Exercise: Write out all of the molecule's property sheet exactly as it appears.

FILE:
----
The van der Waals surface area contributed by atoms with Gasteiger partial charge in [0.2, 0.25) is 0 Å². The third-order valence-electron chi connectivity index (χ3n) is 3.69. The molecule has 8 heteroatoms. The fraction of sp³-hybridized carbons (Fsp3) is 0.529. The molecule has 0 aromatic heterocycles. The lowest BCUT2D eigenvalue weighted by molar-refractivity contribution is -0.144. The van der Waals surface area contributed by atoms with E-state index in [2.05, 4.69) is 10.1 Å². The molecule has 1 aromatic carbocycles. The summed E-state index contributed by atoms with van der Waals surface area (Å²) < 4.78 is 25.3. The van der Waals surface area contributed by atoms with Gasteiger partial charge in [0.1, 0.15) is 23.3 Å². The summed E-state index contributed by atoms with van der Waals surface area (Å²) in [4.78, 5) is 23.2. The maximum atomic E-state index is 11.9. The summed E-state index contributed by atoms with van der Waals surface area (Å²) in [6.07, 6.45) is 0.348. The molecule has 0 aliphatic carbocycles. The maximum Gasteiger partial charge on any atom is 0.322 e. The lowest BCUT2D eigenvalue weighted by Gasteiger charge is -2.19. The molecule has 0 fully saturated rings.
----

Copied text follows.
The van der Waals surface area contributed by atoms with Gasteiger partial charge in [0.2, 0.25) is 0 Å². The third-order valence-electron chi connectivity index (χ3n) is 3.69. The molecule has 8 heteroatoms. The fraction of sp³-hybridized carbons (Fsp3) is 0.529. The molecule has 0 aromatic heterocycles. The lowest BCUT2D eigenvalue weighted by molar-refractivity contribution is -0.144. The van der Waals surface area contributed by atoms with E-state index in [2.05, 4.69) is 10.1 Å². The molecule has 1 aromatic carbocycles. The summed E-state index contributed by atoms with van der Waals surface area (Å²) < 4.78 is 25.3. The van der Waals surface area contributed by atoms with Gasteiger partial charge in [0.1, 0.15) is 23.3 Å². The summed E-state index contributed by atoms with van der Waals surface area (Å²) in [4.78, 5) is 23.2. The maximum atomic E-state index is 11.9. The summed E-state index contributed by atoms with van der Waals surface area (Å²) in [6.07, 6.45) is 0.348. The molecule has 0 aliphatic carbocycles. The maximum Gasteiger partial charge on any atom is 0.322 e. The lowest BCUT2D eigenvalue weighted by Gasteiger charge is -2.19. The molecule has 0 fully saturated rings.